16 In Books & Writing

Book Roundup & Recommendations

Happy Friday!

Can you believe we’re already at the end¬†of July? I really can’t, mainly because the temperature in Scotland has been nothing short of December weather ūüėČ

There is nothing that finishes the month better than a roundup of good books I’ve read. It’s been a while since I’ve done this, however, there aren’t too many of them because, I know I know, as Goodreads reminds me all the time, I’m desperately late on my reading goal for the year! But let’s not give up, I still have months to go!

book roundup

How to be a heroine. Samantha Ellis.

I have had mixed feelings about this non-fiction piece because I loved it and yet some parts irritated me. The writer revisits old books and heroines she liked when she was younger with a more experienced and critical eye. As someone who studied feminist and women literature, I love the idea to revisit loved pieces to see how much we have changed through the years, etc. But some of the books she talks about I hadn’t read and that got boring a bit quickly. 4/5

Quiet. Susan Cain.

Loved loved loved this book. Could not recommend it¬†enough. I’m currently working on a full post review of this book because I want to share some of the insights I have had while reading it. As an introvert who likes to be an introvert but that still feels guilty being an introvert because of society, it was eye-opening to read this. We learn a lot on how society, about introverts, extroverts, education, etc. It really makes you see society differently. A must read! 4.5/5

The Old Man & the Sea. Ernest Hemingway.

I thought this was a good read, beautifully written, but in all honesty I didn’t think that much about it¬†because¬†it didn’t fascinate me or enthral me. It’s pretty slow and sometimes technical about fishing (which I don’t particularly fancy). However, I really felt for Santiago when he’s out at sea – it felt emotional and scary and yet I thought he was so courageous. 3.8/5

The Prime of Miss Jean Brodie. Muriel Spark.

I really enjoyed reading this Scottish classic. I first heard of it because of Maggi Smith (who played her many many years ago) and I don’t regret picking it up. The writing style was endearing and some of the scenes reminded me of all girls school, which I also attended. The end definitely surprised me. 3.8/5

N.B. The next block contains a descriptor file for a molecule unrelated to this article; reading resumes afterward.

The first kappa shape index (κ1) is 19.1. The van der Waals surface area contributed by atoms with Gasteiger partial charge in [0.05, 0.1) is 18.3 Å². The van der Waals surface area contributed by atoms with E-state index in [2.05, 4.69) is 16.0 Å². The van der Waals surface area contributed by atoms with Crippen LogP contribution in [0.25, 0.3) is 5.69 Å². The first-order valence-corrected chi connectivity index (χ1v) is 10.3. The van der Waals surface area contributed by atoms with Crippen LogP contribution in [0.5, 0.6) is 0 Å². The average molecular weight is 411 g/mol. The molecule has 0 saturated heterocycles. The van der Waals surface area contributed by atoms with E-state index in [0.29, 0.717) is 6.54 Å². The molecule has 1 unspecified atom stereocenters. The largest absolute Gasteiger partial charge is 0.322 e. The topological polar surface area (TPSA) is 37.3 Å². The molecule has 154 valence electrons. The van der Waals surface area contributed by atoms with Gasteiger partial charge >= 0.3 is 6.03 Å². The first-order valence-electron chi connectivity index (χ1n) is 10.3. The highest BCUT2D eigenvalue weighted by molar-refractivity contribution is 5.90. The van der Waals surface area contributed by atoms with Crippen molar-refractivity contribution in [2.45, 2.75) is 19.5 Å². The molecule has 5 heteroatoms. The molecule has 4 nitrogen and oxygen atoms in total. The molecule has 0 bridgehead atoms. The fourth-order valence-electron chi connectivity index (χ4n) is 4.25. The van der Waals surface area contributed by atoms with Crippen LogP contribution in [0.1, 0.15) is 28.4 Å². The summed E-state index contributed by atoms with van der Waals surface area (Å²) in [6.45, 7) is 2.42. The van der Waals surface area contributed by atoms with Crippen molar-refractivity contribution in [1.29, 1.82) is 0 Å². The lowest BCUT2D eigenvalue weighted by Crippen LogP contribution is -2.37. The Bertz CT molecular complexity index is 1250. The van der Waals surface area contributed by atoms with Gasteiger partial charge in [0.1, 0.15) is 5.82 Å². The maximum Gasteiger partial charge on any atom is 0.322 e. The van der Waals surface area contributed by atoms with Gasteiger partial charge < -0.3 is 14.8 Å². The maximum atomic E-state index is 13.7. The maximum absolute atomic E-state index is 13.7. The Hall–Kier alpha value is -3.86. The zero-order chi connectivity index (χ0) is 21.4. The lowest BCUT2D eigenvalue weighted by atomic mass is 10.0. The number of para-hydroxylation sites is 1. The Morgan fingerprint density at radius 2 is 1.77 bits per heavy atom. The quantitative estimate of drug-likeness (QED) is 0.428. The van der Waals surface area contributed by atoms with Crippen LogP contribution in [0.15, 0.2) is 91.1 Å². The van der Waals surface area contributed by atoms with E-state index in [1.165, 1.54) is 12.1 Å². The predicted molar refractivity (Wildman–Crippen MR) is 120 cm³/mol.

Le Zebre. Alexandre Jardin.

An interesting book. So my parents love to send me French books so I don’t lose my French (lol) and I picked this one up a bit reluctantly – I’m not a huge fan of French literature. And I have to say, this book was very weird. I almost gave up on it but my parents convinced me to keep going. The end of this book is definitely its one redeeming factor. It was very touching (though still very weird). 3/5

Life of Pi. Yann Martel.

I had always heard of this book but never took the time to read it. Then a few years ago I saw the movie¬†and loved it. I picked it up because my book club is reading it right now and I was so glad I got a reason to just go ahead and pick it up¬†(for ¬£1 at the charity shop, but still). I read it¬†really quickly. Every time I picked it up I couldn’t wait to turn the page – I was fully immersed. A thrilling and touching read. 4/5

ALSO…

I’m also still working on :¬†The Shadow of the Wind and The Name of the Wind.¬†I’m finding both books really good, but for some reason I’m having a really hard time getting through them. Slowly but surely, right?

Do you have any good book recommendations to share?xx

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